WE dasn't stop again at any town for days and
days; kept right along down the river. We
was down south in the warm weather now, and a
mighty long ways from home.
We begun to come to
trees with Spanish moss on them, hanging down from
the limbs like long, gray beards. It was the first I
ever see it growing, and it made the woods look solemn
and dismal. So now the frauds reckoned they was out
of danger, and they begun to work the villages again.
First they done a lecture on temperance; but they
didn't make enough for them both to get drunk on.
Then in another village they started a dancing-school;
but they didn't know no more how to dance than a
kangaroo does; so the first prance they made the
general public jumped in and pranced them out of
town. Another time they tried to go at yellocution;
but they didn't yellocute long till the audience got up
and give them a solid good cussing, and made them
skip out. They tackled missionarying, and mesmeriz-
ing, and doctoring, and telling fortunes, and a little of
everything; but they couldn't seem to have no luck.
So at last they got just about dead broke, and laid
around the raft as she floated along, thinking and
thinking, and never saying nothing, by the half a day
at a time, and dreadful blue and desperate.
And at last they took a change and begun to lay
their heads together in the wigwam and talk low and
confidential two or three hours at a time. Jim and me
got uneasy. We didn't like the look of it. We judged
they was studying up some kind of worse deviltry than
ever. We turned it over and over, and at last we made
up our minds they was going to break into somebody's
house or store, or was going into the counterfeit-
money business, or something. So then we was pretty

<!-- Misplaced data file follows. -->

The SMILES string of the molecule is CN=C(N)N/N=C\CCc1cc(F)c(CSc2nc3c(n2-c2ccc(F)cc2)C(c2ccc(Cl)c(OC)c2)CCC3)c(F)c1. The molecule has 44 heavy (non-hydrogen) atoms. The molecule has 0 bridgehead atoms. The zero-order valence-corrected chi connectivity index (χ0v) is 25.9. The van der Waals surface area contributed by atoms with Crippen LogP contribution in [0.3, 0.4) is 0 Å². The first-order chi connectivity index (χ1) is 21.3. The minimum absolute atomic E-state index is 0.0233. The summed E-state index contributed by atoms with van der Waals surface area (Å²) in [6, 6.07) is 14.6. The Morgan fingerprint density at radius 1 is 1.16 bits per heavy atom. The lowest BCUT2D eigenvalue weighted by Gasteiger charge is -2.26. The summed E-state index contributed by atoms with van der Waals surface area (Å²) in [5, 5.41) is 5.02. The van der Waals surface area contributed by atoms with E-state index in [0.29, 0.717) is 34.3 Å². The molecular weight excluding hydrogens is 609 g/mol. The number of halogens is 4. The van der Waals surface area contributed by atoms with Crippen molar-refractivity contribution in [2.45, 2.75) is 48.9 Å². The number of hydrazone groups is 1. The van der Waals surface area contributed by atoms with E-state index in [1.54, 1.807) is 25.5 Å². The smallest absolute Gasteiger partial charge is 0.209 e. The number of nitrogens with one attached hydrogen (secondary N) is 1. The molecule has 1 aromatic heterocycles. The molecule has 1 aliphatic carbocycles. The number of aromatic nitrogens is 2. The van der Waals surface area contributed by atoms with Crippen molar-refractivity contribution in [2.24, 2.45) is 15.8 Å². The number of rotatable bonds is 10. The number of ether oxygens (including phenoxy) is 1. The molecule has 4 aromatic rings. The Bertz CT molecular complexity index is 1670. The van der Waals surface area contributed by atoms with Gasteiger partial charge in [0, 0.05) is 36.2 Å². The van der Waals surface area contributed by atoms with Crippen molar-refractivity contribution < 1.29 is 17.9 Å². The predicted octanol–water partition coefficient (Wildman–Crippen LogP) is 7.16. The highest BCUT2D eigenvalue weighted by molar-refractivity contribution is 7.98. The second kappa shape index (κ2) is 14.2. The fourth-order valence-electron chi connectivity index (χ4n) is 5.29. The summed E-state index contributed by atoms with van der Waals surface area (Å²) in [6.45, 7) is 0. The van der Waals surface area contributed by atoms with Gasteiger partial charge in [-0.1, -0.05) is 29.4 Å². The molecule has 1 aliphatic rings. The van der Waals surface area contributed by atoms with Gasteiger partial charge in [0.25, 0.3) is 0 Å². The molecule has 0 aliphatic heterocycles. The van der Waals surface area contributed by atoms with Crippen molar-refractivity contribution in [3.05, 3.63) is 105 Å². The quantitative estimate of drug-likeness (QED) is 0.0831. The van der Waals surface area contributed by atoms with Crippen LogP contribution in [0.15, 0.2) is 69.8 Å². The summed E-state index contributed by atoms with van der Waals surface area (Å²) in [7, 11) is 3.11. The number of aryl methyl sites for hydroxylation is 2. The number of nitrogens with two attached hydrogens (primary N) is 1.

scared, and made up an agreement that we wouldn't
have nothing in the world to do with such actions, and
if we ever got the least show we would give them the
cold shake and clear out and leave them behind.
Well, early one morning we hid the raft in a good,
safe place about two mile below a little bit of a shabby
village named Pikesville, and the king he went ashore
and told us all to stay hid whilst he went up to town
and smelt around to see if anybody had got any wind
of the Royal Nonesuch there yet. ("House to rob,
you MEAN," says I to myself; "and when you get
through robbing it you'll come back here and wonder
what has become of me and Jim and the raft -- and
you'll have to take it out in wondering.") And he
said if he warn't back by midday the duke and me
would know it was all right, and we was to come along.
So we stayed where we was. The duke he fretted
and sweated around, and was in a mighty sour way.
He scolded us for everything, and we couldn't seem to
do nothing right; he found fault with every little
thing. Something was a-brewing, sure. I was good
and glad when midday come and no king; we could
have a change, anyway -- and maybe a chance for THE
chance on top of it. So me and the duke went up to
the village, and hunted around there for the king, and
by and by we found him in the back room of a little
low doggery, very tight, and a lot of loafers bullyrag-
ging him for sport, and he a-cussing and a-threatening
with all his might, and so tight he couldn't walk, and
couldn't do nothing to them. The duke he begun to
abuse him for an old fool, and the king begun to sass
back, and the minute they was fairly at it I lit out and
shook the reefs out of my hind legs, and spun down
the river road like a deer, for I see our chance; and I
made up my mind that it would be a long day before
they ever see me and Jim again. I got down there all
out of breath but loaded up with joy, and sung out:
"Set her loose, Jim! we're all right now!"